An SA-17 missile fired from a Buk launcher would make short work of a 777 passenger jumbo jet
HOWARD'S TOWER BLOG, 18 July 2014. It looks like Malaysia Airlines had another really bad day yesterday. News reports say a Malaysia Airlines 777 jumbo jet en-route from Amsterdam to Kuala Lumpur was shot down over Ukraine where government forces and Russian-backed separatists are locked in a civil war in the eastern region of the country.
News reports say the Malaysian jumbo jet was flying at 33,000 feet when airline officials lost contact with it because the plane with 295 people aboard had been shot down by a Russian-designed SA-17 surface-to-air missile fired from a Buk missile launcher.
There were no survivors; it's likely that everyone aboard was dead before the first pieces of wreckage hit the ground. The tragedy happened Thursday coincidentally on the final business day of the 2014 Farnborough International Airshow in Farnborough, England.
If the Malaysia flight was at a cruising altitude of 33,000 feet, it would have been well within the range of an SA-17 missile, which flies at three times the speed of sound. That weapon is designed to hit targets as high as 82,000 feet and as far away as 29 miles. It's designed to hit maneuverable targets like jet fighters and incoming missiles, so a lumbering passenger jet flying straight and level at 33,000 feet would have been no match for the SA-17.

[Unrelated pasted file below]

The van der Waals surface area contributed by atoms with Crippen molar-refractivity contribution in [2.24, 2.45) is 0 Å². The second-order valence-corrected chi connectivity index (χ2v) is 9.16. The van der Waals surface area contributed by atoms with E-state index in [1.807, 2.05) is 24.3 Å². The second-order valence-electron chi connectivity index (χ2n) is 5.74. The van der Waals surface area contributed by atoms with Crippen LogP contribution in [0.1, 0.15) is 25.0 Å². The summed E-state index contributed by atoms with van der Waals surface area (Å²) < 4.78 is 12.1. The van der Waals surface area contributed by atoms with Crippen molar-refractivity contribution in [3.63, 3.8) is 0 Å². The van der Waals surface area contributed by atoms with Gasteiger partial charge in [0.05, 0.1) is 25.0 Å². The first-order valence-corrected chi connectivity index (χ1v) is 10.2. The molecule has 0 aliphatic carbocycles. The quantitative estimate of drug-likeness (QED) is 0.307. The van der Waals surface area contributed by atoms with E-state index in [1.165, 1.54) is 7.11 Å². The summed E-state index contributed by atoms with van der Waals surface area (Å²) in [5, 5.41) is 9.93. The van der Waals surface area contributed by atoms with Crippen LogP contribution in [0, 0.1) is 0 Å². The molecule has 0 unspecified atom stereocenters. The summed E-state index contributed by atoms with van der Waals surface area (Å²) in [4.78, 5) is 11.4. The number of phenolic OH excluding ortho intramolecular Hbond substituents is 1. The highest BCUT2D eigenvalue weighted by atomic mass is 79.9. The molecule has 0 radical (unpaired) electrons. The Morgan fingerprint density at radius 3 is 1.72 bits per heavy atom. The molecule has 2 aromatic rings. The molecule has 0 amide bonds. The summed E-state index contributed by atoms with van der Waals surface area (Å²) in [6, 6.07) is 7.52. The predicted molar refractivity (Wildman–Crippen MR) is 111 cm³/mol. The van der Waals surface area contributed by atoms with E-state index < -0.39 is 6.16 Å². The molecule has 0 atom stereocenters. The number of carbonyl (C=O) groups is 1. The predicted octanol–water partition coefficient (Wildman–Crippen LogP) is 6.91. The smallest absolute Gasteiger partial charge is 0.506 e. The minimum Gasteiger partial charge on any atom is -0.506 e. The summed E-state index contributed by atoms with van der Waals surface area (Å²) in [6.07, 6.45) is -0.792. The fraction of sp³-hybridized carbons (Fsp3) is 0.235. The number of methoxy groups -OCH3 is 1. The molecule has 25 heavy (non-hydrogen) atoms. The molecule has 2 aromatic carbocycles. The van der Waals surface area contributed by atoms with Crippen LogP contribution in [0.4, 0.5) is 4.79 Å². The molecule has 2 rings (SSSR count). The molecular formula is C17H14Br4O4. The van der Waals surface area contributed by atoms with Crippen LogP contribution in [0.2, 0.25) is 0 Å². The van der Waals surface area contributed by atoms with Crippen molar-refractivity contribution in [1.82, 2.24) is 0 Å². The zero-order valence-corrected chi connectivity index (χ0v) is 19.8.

The SA-17 is a radar-guided missile, while the Buk launcher looks like an armored personnel carrier with radar tracking gear inside. The missile is 18 feet long -- about the size of a telephone pole -- and has a 154-pound fragmentation warhead designed to detonate near its target and spray hundreds or thousands of pieces of sharp metal fragments that would have ripped through the Malaysia 777 in hundreds of different places.
It would be like hitting the jumbo jet with several machine guns at once. The plane was pressurized at 33,000 feet, most likely would have sustained violent decompression in many places, and disintegrated in mid-air. Picture a balloon popping; that's essentially what would have happened.
This tragedy comes just four months after another aviation disaster involving a Malaysia 777 jumbo jet, made by the Boeing Co.
Malaysia 370 took off from Kuala Lumpur, Malaysia early in the morning of 8 March 2014 en-route to Beijing. That plane with 227 passengers and 12 crew members simply disappeared. Some are still searching for its wreckage in remote areas of the Indian Ocean.
There's no word on who might have shot that Malaysia flight down, or why. Everyone who might be involved apparently is blaming someone else. At this stage it's not confirmed what actually happened. Still, it sounds like another piece of devastatingly bad news for a beleaguered airline.